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Explainer

Saw a bible at your polling station? Here's why

Not everyone is happy about the situation.

SOME PEOPLE WERE a bit confused when they spotted Bibles at polling centres when they went to cast their votes today.

Shutterstock-248700502 Shutterstock Shutterstock

Several voters thought it was inappropriate for Bibles to be present, given the Catholic Church’s call for a No vote in the same-sex marriage referendum. (Like most groups, they’ve been less vocal on lowering the minimum age of presidential candidates…)

Meanwhile, Eoin dealt with the issue in his own way:

The Referendum Commission has taken to Twitter to clear things up, after getting clarification from the Department of the Environment.

The Bibles are indeed there for people to swear confirmation of identity, if they show up to vote without ID or a polling card.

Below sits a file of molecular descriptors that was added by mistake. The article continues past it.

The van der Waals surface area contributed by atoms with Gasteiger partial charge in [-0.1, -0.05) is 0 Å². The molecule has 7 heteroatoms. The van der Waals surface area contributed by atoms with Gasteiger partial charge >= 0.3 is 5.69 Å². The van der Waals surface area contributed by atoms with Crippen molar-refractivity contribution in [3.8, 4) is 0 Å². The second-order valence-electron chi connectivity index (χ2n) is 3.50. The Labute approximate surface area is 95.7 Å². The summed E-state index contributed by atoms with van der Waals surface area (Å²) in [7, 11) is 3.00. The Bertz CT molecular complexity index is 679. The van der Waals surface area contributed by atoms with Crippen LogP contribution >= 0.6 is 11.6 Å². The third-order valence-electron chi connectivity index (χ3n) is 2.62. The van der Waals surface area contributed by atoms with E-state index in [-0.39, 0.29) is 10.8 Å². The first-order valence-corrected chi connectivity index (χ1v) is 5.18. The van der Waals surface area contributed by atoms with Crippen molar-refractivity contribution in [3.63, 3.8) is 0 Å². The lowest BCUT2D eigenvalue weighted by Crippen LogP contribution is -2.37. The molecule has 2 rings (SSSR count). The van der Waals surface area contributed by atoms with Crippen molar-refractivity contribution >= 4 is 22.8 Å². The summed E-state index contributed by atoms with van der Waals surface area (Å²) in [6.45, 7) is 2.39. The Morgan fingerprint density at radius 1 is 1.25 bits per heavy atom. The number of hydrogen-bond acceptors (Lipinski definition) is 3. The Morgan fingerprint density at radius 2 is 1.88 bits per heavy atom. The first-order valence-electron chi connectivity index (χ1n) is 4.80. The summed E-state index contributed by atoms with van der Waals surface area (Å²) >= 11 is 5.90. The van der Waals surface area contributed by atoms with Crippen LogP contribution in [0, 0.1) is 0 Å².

It’s provided for under Section 111 of the Electoral Act 1992, which states:

The returning officer or presiding officer may, and if so required by a personation agent present in the polling station shall, administer to any person when he applies for a ballot paper, but not afterwards, an oath or (in the case of any person who objects to taking an oath on the ground that he has no religious belief or that the taking of an oath is contrary to his religious belief) an affirmation in the following form:

“I swear by Almighty God (or — do solemnly, sincerely and truly declare and affirm — as the case may be) that I am the same person as the person whose name appears as AB on the register of Dáil electors now in force for the constitutency of……….and that I have not already voted at this election, and that I had attained the age of eighteen years on……….(date of coming into force of the register)”;

And if such person refuses to take the oath or make the affirmation he shall not be permitted to vote.

So now we know.

Liveblog: All the latest news on the same-sex and presidential age referendums

No selfies or badges: What you need to know before you vote today

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